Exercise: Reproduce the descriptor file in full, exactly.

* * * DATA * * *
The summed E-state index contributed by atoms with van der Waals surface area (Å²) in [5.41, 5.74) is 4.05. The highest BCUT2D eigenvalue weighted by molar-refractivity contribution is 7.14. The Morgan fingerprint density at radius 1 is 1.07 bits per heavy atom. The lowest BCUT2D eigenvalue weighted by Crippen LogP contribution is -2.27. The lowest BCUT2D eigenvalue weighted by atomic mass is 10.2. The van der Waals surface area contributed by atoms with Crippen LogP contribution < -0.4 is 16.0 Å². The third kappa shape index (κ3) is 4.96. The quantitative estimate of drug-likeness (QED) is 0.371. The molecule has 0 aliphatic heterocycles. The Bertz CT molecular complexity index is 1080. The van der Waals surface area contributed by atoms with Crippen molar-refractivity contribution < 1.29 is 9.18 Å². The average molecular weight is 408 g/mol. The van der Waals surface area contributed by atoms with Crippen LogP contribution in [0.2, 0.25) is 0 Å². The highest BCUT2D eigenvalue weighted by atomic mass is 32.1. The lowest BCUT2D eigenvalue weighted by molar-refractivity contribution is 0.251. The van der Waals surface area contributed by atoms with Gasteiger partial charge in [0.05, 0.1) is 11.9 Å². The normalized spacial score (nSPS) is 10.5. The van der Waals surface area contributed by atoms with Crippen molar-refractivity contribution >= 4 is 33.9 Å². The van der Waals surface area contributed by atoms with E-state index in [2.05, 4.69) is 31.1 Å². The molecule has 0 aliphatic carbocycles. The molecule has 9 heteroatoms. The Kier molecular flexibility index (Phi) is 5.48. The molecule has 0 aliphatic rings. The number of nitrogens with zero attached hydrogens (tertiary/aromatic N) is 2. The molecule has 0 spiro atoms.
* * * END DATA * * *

The summed E-state index contributed by atoms with van der Waals surface area (Å²) in [5.41, 5.74) is 4.05. The highest BCUT2D eigenvalue weighted by molar-refractivity contribution is 7.14. The Morgan fingerprint density at radius 1 is 1.07 bits per heavy atom. The lowest BCUT2D eigenvalue weighted by Crippen LogP contribution is -2.27. The lowest BCUT2D eigenvalue weighted by atomic mass is 10.2. The van der Waals surface area contributed by atoms with Crippen LogP contribution < -0.4 is 16.0 Å². The third kappa shape index (κ3) is 4.96. The quantitative estimate of drug-likeness (QED) is 0.371. The molecule has 0 aliphatic heterocycles. The Bertz CT molecular complexity index is 1080. The van der Waals surface area contributed by atoms with Crippen molar-refractivity contribution < 1.29 is 9.18 Å². The average molecular weight is 408 g/mol. The van der Waals surface area contributed by atoms with Crippen LogP contribution in [0.2, 0.25) is 0 Å². The highest BCUT2D eigenvalue weighted by atomic mass is 32.1. The lowest BCUT2D eigenvalue weighted by molar-refractivity contribution is 0.251. The van der Waals surface area contributed by atoms with Gasteiger partial charge in [0.05, 0.1) is 11.9 Å². The normalized spacial score (nSPS) is 10.5. The van der Waals surface area contributed by atoms with Crippen molar-refractivity contribution >= 4 is 33.9 Å². The van der Waals surface area contributed by atoms with E-state index in [2.05, 4.69) is 31.1 Å². The molecule has 0 aliphatic carbocycles. The molecule has 9 heteroatoms. The Kier molecular flexibility index (Phi) is 5.48. The molecule has 0 aliphatic rings. The number of nitrogens with zero attached hydrogens (tertiary/aromatic N) is 2. The molecule has 0 spiro atoms.